The Black Pyramid of Dashur was the first pyramid built by Amenemhat III (of the Middle Kingdom of Ancient Egypt) during the early part of his reign. Unfortunately, the pharaoh failed to heed the warnings of history, and so this pyramid is now in a rather poor state. It is known as the Black Pyramid due to the colour of the mudbrick core revealed by the missing casing blocks, but was known to the Ancient Egyptians as “Amenemhat is mighty and perfect” – a name which must have seemed increasingly ironic as the structure began to crumble shortly after construction.
Amenemhat III made a series of errors in this construction:
- The foundations of the pyramid were constructed on unstable ground.
- He built close to edge of the Nile a mere thirty-three feet above sea-level resulting in the substructure being flooded shortly after the pyramid was completed.
- The substructure of the pyramid contained a large complex array of chambers and corridors which weakened the pyramid core.
- His architects failed to incorporate sufficient stress relieving structures in the ceilings of corridors and chambers (particularly the burial chamber) to support the weight of the masonry above them.
By the time the pyramid was being completed the ceilings had sunk by as much as two inches in places, some rather menacing cracks had started to appear in the masonry, and door frames had begun to buckle. The builders reinforced the structure with mudbrick walls and large cedar beams but while this did prevent its immediate collapse Amenemhat chose to build another, more secure, pyramid in which to be buried. This second pyramid was constructed at Hawara rather than Dashur.
The base of the pyramid was around seventy-five meters on each side and it would have been around one hundred and five meters when completed. Like other Middle Kingdom pyramids the body of the pyramid was constructed from mudbrick and clay (rather than durable stone) clad in limestone. The mudbrick core was built in stepped form perhaps to try, in vain, to give the monument greater stability.
Unlike earlier twelfth dynasty pyramids the substructure of the pyramid is a complex network of interconnected passageways and was clearly built as a burial site for the wives of the pharaoh, as well as the king himself. It is suggested that the complexity was an attempt to fool tomb robbers but it may also have had a ritual significance, as the chambers were sometimes described as the home of Osiris.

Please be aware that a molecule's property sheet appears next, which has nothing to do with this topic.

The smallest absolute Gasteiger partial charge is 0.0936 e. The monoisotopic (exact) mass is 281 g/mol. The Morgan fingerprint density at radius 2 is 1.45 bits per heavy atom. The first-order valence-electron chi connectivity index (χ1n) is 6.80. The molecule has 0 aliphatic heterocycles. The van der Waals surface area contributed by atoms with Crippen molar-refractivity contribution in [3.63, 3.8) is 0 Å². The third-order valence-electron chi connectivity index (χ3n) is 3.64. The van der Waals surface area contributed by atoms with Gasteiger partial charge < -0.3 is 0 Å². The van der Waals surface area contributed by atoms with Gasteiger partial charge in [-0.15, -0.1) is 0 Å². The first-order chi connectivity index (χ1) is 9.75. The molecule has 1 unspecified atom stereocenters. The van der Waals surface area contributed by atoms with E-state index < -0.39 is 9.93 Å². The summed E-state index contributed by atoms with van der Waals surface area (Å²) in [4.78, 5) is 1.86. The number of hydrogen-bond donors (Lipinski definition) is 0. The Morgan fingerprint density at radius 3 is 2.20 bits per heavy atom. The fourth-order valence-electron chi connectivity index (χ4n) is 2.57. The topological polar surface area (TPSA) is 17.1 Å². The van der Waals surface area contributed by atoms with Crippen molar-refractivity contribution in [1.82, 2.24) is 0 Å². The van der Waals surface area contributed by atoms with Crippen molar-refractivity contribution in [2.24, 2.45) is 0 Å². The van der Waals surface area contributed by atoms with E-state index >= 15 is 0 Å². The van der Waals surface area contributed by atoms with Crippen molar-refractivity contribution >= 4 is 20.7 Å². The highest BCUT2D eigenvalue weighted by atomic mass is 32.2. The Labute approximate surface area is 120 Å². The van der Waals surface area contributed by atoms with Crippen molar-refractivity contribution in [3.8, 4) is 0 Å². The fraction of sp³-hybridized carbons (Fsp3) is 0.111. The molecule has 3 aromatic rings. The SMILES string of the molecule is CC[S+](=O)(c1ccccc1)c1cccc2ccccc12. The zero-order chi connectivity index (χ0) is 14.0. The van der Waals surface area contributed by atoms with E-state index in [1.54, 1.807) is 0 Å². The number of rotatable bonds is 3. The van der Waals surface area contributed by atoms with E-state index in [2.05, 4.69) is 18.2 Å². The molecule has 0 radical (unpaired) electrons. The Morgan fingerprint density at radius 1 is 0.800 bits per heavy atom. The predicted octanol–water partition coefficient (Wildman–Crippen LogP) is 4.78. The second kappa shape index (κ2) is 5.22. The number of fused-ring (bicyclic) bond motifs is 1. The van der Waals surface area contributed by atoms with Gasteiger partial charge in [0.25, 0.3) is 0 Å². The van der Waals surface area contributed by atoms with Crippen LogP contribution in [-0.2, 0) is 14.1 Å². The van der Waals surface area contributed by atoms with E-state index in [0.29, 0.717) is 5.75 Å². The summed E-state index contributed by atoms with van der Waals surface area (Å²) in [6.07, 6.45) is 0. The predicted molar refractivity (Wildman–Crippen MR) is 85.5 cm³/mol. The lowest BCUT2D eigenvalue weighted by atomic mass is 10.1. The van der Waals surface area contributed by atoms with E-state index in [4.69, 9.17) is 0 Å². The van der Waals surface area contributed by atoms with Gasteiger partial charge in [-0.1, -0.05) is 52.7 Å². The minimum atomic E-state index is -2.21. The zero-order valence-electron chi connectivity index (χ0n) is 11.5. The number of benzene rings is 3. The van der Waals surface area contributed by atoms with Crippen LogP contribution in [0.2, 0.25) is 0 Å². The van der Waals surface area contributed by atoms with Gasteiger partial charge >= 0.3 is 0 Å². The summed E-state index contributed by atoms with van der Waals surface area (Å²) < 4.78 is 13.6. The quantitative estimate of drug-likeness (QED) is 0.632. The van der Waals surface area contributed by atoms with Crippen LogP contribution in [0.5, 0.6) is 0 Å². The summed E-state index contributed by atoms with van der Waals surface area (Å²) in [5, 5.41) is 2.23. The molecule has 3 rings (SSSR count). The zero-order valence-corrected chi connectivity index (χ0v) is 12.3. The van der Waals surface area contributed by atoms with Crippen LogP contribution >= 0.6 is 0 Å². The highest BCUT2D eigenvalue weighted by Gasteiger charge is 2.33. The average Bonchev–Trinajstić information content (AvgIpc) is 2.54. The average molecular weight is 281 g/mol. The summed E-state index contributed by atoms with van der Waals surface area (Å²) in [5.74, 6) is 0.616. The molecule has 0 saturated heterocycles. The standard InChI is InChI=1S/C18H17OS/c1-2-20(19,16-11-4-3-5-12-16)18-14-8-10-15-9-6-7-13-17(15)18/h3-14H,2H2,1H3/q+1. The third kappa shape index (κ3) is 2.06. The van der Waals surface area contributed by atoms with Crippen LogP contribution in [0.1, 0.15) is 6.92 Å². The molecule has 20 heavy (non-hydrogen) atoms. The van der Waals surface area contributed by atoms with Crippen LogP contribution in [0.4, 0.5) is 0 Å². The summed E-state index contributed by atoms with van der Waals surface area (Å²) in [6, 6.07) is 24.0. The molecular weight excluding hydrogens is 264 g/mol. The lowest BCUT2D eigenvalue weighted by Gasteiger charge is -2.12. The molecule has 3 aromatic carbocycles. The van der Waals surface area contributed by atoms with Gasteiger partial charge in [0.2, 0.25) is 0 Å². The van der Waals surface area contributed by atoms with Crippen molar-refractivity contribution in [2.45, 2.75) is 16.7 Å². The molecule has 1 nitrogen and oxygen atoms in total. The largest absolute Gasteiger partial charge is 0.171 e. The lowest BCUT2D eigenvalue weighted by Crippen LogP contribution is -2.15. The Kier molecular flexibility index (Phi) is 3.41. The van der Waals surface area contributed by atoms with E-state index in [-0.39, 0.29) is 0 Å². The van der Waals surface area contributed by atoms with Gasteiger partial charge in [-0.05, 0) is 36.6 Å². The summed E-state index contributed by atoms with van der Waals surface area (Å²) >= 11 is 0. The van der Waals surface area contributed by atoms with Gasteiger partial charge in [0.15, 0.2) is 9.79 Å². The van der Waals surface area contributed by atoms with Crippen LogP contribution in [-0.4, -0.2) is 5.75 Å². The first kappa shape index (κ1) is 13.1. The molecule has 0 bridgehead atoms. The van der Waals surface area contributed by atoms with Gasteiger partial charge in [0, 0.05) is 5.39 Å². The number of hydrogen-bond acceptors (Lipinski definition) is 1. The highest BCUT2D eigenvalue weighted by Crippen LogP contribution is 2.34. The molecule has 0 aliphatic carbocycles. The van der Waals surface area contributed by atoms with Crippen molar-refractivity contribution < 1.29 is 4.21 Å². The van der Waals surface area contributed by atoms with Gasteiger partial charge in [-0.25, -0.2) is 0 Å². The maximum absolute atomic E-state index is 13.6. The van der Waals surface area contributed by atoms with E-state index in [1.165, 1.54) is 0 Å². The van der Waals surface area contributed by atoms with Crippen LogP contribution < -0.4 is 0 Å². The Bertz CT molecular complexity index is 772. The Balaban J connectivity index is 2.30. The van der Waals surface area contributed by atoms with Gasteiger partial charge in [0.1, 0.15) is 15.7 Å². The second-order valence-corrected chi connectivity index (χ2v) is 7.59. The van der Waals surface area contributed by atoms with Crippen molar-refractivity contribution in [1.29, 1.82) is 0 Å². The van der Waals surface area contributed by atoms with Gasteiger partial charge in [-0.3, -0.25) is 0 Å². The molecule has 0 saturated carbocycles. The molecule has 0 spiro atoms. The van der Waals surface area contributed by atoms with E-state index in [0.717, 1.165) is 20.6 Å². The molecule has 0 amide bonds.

- King’s burial chamber
- King’s entrance
- Queen’s entrance
- Aat’s burial chamber
- Other queen’s burial chamber
- Southern chapels
- Nubhetepikhered’s shaft tomb
- Hor’s shaft tomb
- Offering hall
The subterranean structures were divided into two parts; one for the king (in the eastern quadrant of the pyramid) and the other for two of his wives (in the southern quadrant of the pyramid). Each section had its own entrance but they were connected by two corridors.
From the eastern entrance a stair led down to an ante chamber which contained a niche to hold the canopic jars. Beyond this a further stair led to a series of corridors, shafts, barriers and chambers to the “King’s chamber”. A pink granite sarcophagus was found in this chamber. It was carved to resemble the serekh motif (echoing the enclosure wall of the Step Pyramid of Djoser) and two eyes were painted onto one end to allow the pharaoh to “look” to the sunrise in the east.
The burial chamber is close to, but not quite under, the central axis of the pyramid. Perhaps the architects lacked the necessary skill to place it correctly having constructed such a confusing network of corridors on their way to the chamber. All of the rooms and corridors were cased in fine limestone but it is generally agreed that Amenemhat III was not buried in this pyramid.
The longer of the two corridors connecting the King’s chambers with the Queen’s is sometimes called the “South Tomb” (referring to that structure in the Step Pyramid of Djoser). Six chapels and a Ka chapel were placed along this corridor, possibly to act as an internal version of the cult pyramid.